From Sóller to Lluc

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"On the path that climbs towards Fornalutx, we make our entrance to the town of Sóller.

The scenario created by the surroundings, the sea and, in short time, the lime Cornador mass is unique. A series of curves downhill take us to a hollow which ends at the “barranc” along a valley of black poplars to which a path next to the Salt des Cans waterfalls also leads. The land opens up more at the feet of the mountains and becomes fields. In the center is the Ofre house, occupied generally by shepherds who leave their sheep to pasture here and in summer by herds of horses. Near the house is a “tanca” (enclosure) used to grow vegetables. Amongst these are some lush pine trees. The path continues along the left of the valley where there is a spring with very clear water, Sa Font de s’Aritja, which empties into a trough for the animals.

The path climbs over the only hill and begins its descent to the extensive Cúber and Almallutx Valley. The conical Puig de l’Ofre is most easily accessed precisely from this hill. The climb is rewarded with one of the most beautiful panoramic views. If not as broad as that offered from Puig Major, the wild natural setting endows this view with very special charm.

From the abovementioned hill, the path to Lluc descends to Cúber and Almallutx Valley, watered by a creek whose water borders a grove of black poplars and, to the right, an infinite number of sedges on the shore. On both sides of the valley we see fields of cereals in which there are six isolated mountain cabins belonging to Binimorat. All the walls are made of dry stone. Some have thatched roofs, while others are tiled.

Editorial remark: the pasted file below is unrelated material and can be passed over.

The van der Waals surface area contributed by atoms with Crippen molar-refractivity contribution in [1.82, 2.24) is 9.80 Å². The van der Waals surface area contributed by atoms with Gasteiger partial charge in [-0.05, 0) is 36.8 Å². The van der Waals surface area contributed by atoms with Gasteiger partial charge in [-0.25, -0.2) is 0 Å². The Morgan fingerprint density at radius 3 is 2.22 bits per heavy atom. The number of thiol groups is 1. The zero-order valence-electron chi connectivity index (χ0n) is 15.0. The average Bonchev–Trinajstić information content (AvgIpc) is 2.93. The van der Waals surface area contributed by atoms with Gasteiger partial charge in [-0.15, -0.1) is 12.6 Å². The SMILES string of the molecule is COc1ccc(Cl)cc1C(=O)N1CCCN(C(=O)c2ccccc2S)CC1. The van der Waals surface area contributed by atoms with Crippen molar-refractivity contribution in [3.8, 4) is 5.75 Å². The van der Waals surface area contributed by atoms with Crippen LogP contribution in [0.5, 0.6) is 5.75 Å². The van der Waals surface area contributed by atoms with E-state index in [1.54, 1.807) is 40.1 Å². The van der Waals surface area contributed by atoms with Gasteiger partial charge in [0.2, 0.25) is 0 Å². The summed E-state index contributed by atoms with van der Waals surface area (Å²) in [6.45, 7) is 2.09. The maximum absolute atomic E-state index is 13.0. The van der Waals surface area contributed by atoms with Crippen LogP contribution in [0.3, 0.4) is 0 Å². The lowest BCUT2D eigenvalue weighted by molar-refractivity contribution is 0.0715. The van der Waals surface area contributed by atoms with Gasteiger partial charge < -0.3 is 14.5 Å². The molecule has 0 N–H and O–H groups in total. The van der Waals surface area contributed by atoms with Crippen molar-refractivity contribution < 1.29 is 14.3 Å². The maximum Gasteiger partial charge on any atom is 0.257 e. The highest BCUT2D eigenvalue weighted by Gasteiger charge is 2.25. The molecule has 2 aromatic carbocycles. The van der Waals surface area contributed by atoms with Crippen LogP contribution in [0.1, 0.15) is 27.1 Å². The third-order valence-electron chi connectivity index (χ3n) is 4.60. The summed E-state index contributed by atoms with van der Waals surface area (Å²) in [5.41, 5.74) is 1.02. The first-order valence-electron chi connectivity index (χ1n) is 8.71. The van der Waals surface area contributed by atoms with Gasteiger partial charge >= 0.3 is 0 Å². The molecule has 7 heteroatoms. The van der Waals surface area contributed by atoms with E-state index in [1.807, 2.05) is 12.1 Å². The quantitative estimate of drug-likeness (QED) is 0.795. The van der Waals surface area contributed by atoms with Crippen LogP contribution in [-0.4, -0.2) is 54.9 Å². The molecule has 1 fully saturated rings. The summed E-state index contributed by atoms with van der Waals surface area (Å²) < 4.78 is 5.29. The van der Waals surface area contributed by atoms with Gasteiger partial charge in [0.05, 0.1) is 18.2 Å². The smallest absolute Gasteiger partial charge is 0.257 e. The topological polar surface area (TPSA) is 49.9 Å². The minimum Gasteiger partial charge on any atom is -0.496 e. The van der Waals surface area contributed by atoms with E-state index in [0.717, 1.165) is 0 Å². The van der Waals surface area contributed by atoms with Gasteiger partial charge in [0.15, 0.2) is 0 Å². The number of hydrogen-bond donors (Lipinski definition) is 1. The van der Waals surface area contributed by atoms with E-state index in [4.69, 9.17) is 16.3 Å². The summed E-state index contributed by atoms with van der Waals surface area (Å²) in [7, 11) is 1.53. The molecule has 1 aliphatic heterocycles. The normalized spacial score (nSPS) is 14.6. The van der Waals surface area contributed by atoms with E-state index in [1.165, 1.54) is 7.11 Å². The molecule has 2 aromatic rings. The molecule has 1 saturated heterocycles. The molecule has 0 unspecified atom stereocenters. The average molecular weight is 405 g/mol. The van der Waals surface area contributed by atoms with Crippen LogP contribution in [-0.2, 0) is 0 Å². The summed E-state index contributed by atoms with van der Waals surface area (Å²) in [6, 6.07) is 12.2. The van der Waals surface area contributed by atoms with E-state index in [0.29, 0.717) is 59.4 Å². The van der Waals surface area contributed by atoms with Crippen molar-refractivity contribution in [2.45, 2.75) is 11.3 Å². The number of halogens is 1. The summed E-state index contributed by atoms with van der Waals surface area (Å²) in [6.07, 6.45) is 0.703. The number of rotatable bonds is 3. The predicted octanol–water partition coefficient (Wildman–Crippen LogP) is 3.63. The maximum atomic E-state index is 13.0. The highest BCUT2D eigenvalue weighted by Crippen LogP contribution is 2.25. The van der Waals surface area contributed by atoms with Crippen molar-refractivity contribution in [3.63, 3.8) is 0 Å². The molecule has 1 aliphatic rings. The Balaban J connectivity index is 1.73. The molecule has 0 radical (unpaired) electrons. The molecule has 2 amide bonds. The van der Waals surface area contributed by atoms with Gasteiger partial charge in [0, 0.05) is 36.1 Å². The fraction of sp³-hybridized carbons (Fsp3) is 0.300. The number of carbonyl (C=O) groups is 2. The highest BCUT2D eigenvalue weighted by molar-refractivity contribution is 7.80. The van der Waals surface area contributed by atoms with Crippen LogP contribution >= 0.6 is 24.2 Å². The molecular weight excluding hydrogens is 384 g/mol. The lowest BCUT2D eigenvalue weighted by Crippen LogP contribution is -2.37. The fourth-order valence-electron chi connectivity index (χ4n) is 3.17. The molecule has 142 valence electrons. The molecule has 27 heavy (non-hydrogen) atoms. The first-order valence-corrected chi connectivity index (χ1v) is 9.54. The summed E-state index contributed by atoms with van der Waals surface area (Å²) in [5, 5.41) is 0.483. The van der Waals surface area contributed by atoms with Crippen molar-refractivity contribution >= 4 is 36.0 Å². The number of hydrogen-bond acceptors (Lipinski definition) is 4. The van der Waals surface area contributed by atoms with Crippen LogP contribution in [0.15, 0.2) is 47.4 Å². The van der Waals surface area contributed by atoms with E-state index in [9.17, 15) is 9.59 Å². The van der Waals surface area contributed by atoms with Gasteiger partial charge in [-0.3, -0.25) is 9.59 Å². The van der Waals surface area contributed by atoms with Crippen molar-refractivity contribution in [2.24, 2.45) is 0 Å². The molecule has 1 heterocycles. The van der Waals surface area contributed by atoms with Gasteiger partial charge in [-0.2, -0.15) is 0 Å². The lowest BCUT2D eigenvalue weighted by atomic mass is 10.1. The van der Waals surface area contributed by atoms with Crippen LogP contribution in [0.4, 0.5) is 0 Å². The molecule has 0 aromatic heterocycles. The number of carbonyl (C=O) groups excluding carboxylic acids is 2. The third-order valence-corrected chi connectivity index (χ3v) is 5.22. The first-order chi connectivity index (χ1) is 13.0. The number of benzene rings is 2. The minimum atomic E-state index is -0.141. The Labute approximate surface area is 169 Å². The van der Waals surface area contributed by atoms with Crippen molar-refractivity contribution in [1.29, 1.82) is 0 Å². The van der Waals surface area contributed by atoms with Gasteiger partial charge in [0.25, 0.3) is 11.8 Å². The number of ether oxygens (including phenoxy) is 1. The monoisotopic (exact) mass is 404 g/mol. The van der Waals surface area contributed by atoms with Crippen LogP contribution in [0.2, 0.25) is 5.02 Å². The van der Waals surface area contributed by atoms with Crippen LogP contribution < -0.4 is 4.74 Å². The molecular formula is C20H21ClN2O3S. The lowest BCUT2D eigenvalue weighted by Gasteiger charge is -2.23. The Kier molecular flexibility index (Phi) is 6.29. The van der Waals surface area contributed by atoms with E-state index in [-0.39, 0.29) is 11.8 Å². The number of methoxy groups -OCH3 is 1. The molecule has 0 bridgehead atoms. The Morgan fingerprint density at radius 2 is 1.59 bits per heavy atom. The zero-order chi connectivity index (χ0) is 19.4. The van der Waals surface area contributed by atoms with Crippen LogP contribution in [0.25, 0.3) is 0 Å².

Small streams converge towards the middle of the valley, and the surroundings, though barren, still have their charm, something to which the small farmhouses contribute. To the right we see some pine trees and, farther along, a lot of old Holm oaks and the Possessió d’Almallutx estate, notable for its mares and young mules, as well as an impossible-to-count number of sheep in summer. It is the old farmhouse called Almalutx, beside which the Moors founded an old settlement. The latter is now in ruins though it could still be seen, in particular its mosque, until the 16th century.

The valley is wide, and the path continues along a deep bed excavated by the current. The rocky sides seem very tall and steep, and the vivid, very cold and crystal-clear water gives off bluish-green reflections due to the depth of the water here. We’re talking about Gorg Blau (blue gorge), famous on the entire island and fed principally by the Font de Sa Roca spring which starts in Almallutx.

Climbing over the mountains which close off the valley, we can observe the sea in the distance and the new grey-colored rocky formations which frame the plain divided into fields and belonging to Cases Noves. Before reaching this property, we are once more offered a marvelous view of the colossal Puig Major and the deep Gorg Blau which our eyes happily follow to the deep Pareis canyon wall.

To the left, amongst rocky masses and lush Holm oaks, amidst an otherwise intact natural and very picturesque setting, is the Possessió d’Escorca estate belonging to Mr. Faust Gual de Tortella. It is one of the oldest farmsteads and was once known as Axcorca. Four old oak trees guard the entrance to this old estate which gives name to this entire region of Lluc. It is one of the largest on the island in terms of surface area though it barely has 300 inhabitants. The house is simple and modest and has a “clastra” (cloister). Next to it is a domed room and water reservoir which gathers the water from a voluminous nearby spring.

In the middle of Lluc’s verdant valley, at the feet of the rocky hills which, though not tall, are 525.75 m above sea level, is the Nuestra Señora de Lluc Church. The locality was declared a village by the name of Escorca though it only consists of the church, the attached school, a modest tobacconist’s shop and a couple of isolated houses.